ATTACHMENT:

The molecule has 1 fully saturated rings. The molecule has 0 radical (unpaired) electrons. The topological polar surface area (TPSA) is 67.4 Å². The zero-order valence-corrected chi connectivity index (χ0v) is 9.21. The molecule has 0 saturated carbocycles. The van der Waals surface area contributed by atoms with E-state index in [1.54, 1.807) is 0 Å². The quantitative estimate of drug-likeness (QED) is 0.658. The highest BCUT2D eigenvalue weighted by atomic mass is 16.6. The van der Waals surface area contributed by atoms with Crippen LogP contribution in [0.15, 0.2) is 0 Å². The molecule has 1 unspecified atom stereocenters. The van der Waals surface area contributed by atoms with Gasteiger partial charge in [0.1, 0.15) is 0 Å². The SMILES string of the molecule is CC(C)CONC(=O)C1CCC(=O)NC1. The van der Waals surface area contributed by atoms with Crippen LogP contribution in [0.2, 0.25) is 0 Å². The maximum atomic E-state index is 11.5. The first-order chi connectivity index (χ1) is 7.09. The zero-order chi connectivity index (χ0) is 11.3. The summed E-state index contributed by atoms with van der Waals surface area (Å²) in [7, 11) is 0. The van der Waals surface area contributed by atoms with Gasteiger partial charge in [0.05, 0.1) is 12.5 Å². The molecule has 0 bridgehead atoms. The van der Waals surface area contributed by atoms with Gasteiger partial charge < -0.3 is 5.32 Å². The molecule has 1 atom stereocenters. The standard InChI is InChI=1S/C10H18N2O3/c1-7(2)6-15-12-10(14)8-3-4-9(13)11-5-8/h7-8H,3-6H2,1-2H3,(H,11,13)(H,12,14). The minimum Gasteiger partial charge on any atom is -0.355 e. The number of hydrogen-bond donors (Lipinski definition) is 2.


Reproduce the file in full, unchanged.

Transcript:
The molecule has 1 fully saturated rings. The molecule has 0 radical (unpaired) electrons. The topological polar surface area (TPSA) is 67.4 Å². The zero-order valence-corrected chi connectivity index (χ0v) is 9.21. The molecule has 0 saturated carbocycles. The van der Waals surface area contributed by atoms with E-state index in [1.54, 1.807) is 0 Å². The quantitative estimate of drug-likeness (QED) is 0.658. The highest BCUT2D eigenvalue weighted by atomic mass is 16.6. The van der Waals surface area contributed by atoms with Crippen LogP contribution in [0.15, 0.2) is 0 Å². The molecule has 1 unspecified atom stereocenters. The van der Waals surface area contributed by atoms with Gasteiger partial charge in [0.1, 0.15) is 0 Å². The SMILES string of the molecule is CC(C)CONC(=O)C1CCC(=O)NC1. The van der Waals surface area contributed by atoms with Crippen LogP contribution in [0.2, 0.25) is 0 Å². The maximum atomic E-state index is 11.5. The first-order chi connectivity index (χ1) is 7.09. The zero-order chi connectivity index (χ0) is 11.3. The summed E-state index contributed by atoms with van der Waals surface area (Å²) in [7, 11) is 0. The van der Waals surface area contributed by atoms with Gasteiger partial charge in [0.05, 0.1) is 12.5 Å². The molecule has 0 bridgehead atoms. The van der Waals surface area contributed by atoms with Gasteiger partial charge < -0.3 is 5.32 Å². The molecule has 1 atom stereocenters. The standard InChI is InChI=1S/C10H18N2O3/c1-7(2)6-15-12-10(14)8-3-4-9(13)11-5-8/h7-8H,3-6H2,1-2H3,(H,11,13)(H,12,14). The minimum Gasteiger partial charge on any atom is -0.355 e. The number of hydrogen-bond donors (Lipinski definition) is 2.